Enough With the Web3 Hit Pieces
We’ve gotten so many hot takes criticizing Web3 that it’s become a cottage industry. Some recently published takedowns of Web3 include:
Another Web3 critic, Scott Galloway, has had some interesting takes outside of crypto, such as reframing elite colleges as the ultimate luxury brand. But his recent hit piece on Web3 reveals a misunderstanding of Web3, focusing exclusively on tokens instead of the projects behind them. Let’s look at some quotes from his piece and discuss what is and isn’t Web3.
What’s Web3 and Why Are We Arguing About It?
What’s typical with Web3 hit pieces is that they focus on an aspect of Web3 they don’t like and then posit that the whole space is doomed because of it. Fundamentally, Web3 distributes hosting for both apps and data across a cooperating network of nodes. It marks a movement of internet infrastructure away from centralized servers run by tech giants (Amazon and Google) to a network of decentralized nodes. This is not necessarily an either/or argument as web 2.0 and Web3 will both eventually coexist together. The question is how much of the centralized server market share is Web3 going to take? Although I can’t give a definitive answer, I’d say it’s much more than these overly critical articles would have you believe.
Let’s start with the following quote from Scott’s article:
This so-called decentralization of power out of the hands of a few has, in fact, been a recentralization of power into the hands of even fewer. Take Bitcoin, for example. The top 2% of account addresses own 95% of the more than $800 billion supply of Bitcoin.
The first error here is confusing the token distribution of a platform with how benefits accrue to the platform’s users. Mr. Galloway is a business professor, which might explain his fixation on economics above all else. But someone doesn’t have to be a Bitcoin whale to enjoy its benefits as a store of value. Similarly, one’s overall ownership of the Ethereum network doesn’t impact the benefit they get from Ethereum’s dApps. Gas fees have indeed been a major impediment to users of Ethereum with smaller portfolios. Still, there are layer-2 solutions and EVM-compatible chains to allow any sized portfolio to participate in DeFi.
Also, I wouldn’t say Bitcoin and Ethereum are Web3 (with Ethereum most often getting mixed up as Web3). And neither are the following marketplaces he mentions:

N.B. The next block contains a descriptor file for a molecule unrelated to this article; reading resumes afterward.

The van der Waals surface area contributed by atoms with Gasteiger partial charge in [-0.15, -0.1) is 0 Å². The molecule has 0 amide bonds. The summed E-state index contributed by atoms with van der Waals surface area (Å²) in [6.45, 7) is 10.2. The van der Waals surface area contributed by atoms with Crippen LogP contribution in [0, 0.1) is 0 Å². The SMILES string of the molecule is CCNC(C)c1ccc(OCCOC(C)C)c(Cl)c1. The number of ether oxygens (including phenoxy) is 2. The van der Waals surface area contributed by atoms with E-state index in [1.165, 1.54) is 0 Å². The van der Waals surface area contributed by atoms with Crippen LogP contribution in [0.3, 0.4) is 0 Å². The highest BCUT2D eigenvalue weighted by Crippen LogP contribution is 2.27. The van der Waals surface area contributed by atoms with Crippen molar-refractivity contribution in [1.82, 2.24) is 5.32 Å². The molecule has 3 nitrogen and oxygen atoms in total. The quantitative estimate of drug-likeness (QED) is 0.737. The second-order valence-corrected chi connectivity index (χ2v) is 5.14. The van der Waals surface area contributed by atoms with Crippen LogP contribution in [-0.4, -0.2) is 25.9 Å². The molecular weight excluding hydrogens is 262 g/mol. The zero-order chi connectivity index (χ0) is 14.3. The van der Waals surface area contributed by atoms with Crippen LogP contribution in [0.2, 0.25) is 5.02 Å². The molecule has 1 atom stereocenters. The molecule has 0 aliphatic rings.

OpenSea, the world’s largest NFT marketplace, … takes a 2.5% cut of every transaction. The largest crypto exchange, Coinbase, operates in the same way.
Coinbase is a centralized exchange that doesn’t have much to do with Web3 besides exchanging various Web3 tokens. Scott is hung up again on the tokens instead of critiquing the projects, which would take much more time to understand. Scott cites OpenSea as acting in bad faith based on their fee cut. But focusing on the economics misses the bigger critique that OpenSea censors content.
The VC Argument
The concerns about the concentration of power that Scott brings up with the various tokenomics models extends to his critique about VCs being the prime beneficiaries of Web3 projects. This echoes Jack Dorsey’s critique about VCs owning Web3 and not the users.
The potential to establish monopoly power by owning the rails — that is, to centralize — is increasingly what venture capitalist (VC) funds seek out and fund. And that’s the true protocol for Web3.
Again this is a fundamental misunderstanding of Web3. The only entities we could say own the rails are the miners who provide the decentralized infrastructure of Web3. As for the role of venture capitalists, projects must give tokens to VCs in exchange for investing capital and providing guidance. A good project partners with VCs aligned with their goals to maximize the project’s chances for success. So I would answer Scott that yes, the voting power in a Web3 project is concentrated with the core team and the early VC investors. This maximizes the long-term probability that the project flourishes and can provide lasting value for Web3 users.
Web3 will have innumerable privacy and data decentralization benefits. The centralized apps that will lose market share to Web3 dApps were only running on centralized servers because it was the best available infrastructure at the time. Web3 will allow a flourishing of new decentralized apps that were either not good fits in the old centralized architecture or apps that couldn’t have even been possible in the centralized model. This is a happy evolution where Web3 will do what it’s best at alongside the traditional apps that keep chugging along on centralized servers.
This post was written by the TEA Project, a dual-layer Web3 infrastructure project that allows decentralized apps to run at cloud speeds.
And yes, we’re currently seeking A round investors :)